• Contest or sweepstakes entries that contain fine-print language stating that your entry constitutes permission to sign you up for a certain service. Be careful when any such entry asks for your phone number; again, the best rule of thumb is to guard it like you would your credit card numbers.
  • Clubs that you join by calling a toll-free number. The ads for these cramming clubs are purposely confusing. It may sound at first like the membership is free, when a closer look reveals that actually only the 800-number call to join is free. The membership itself incurs a monthly charge, which of course appears on your phone bill.
  • Free prizes that you claim by calling a 900 number. The “prize” is likely some cheap or worthless item on which you may even have to pay exorbitant shipping and handling charges. It’s not a value, only an inducement to get you to call the 900 number. Remember, 900 numbers aren’t free; in fact they’re “premium” service numbers that will cost you dearly for each minute you’re connected. In this cramming scheme, you will most likely be purposely left on hold for a while, breathlessly waiting to hear about your prize, in order to let the toll charges rack up.

The telecom companies are not too motivated to verify the legitimacy of third-party charges because they profit from them, too. The FCC estimates that just the “Big 3” telecom companies – AT&T, Qwest/CenturyLink and Verizon – have taken in well over $100 million per year as a result of cramming since 2006. That’s their cut of the estimated $2 billion collected annually by crammers.

Congress began looking into cracking down on cramming again this summer because the telecom carriers’ self-policing efforts over the past 15 years have failed miserably. Cramming has also been slowly changing from a landline-only phenomenon to a problem that also affects wireless and VOIP accounts. Today, cramming cases involve wireless or VOIP 18 percent of the time.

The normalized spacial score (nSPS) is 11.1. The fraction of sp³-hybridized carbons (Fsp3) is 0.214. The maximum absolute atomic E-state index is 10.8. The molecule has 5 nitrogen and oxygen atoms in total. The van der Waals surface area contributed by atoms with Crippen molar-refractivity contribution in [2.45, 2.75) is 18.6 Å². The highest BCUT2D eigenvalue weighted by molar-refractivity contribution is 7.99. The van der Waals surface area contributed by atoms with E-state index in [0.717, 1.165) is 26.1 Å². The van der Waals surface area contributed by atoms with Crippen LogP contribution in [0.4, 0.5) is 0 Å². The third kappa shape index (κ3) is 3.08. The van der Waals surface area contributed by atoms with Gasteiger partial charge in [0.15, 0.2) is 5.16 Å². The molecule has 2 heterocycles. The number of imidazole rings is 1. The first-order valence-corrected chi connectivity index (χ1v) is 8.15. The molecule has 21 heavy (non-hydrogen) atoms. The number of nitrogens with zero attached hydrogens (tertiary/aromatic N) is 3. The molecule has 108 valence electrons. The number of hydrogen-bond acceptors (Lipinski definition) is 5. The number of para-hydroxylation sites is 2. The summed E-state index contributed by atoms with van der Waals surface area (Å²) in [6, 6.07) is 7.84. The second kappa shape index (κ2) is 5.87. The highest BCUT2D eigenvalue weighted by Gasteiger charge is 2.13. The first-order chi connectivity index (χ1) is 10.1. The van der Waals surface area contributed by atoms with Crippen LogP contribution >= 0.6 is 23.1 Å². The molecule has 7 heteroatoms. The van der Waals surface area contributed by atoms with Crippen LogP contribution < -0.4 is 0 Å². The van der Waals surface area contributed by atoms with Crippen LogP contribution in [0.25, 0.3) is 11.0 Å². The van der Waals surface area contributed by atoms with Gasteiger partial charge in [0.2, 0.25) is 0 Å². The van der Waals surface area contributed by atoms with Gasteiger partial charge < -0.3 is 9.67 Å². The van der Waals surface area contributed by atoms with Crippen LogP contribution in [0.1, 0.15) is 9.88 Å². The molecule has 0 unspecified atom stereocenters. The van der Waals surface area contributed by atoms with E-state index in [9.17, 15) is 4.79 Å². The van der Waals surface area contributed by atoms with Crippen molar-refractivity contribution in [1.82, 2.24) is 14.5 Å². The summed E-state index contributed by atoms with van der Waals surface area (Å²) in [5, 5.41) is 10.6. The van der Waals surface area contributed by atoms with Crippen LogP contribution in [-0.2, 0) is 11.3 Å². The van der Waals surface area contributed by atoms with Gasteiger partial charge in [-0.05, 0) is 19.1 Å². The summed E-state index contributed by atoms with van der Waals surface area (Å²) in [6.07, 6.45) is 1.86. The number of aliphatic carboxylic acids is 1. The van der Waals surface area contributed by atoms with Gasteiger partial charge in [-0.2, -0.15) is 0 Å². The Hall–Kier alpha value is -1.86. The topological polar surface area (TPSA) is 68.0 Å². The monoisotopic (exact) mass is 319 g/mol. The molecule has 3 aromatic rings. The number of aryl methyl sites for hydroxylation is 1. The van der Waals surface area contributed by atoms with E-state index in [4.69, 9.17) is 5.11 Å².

Federal regulations in the works would fight cramming by requiring that:

  • Telecom carriers must offer customers the ability to block third-party charges to their accounts.
  • Third-party charges must be shown separately from phone company charges on phone bills, in order to avoid confusion as to the source of the charges.
  • Telecom carriers must print FCC contact information on each phone bill, so that customers can easily contact the FCC to file cramming complaints.

The most common-sense measures that you can take now to avoid being a cramming victim, without waiting for government regulations to go into effect, are

  • Have your telecom carrier block third-party charges to your account if possible
  • Carefully read the whole form, including the fine print, any time you sign up for anything, especially if you’re being asked for your phone number
  • Check every phone bill thoroughly, and ask questions if any of the charges don’t look right.

Telanalysis is an experienced telecommunications management company that has been saving its clients money since 1985. Telanalysis can handle your organization’s telecom bill payments and keep a watchful eye out for bogus charges from cramming or from any other sloppy or unethical practices by third-party vendors or telecom carriers. Call Telanalysis today at 866-300-6999 to find out all the ways we can bring down your firm’s telecom spending.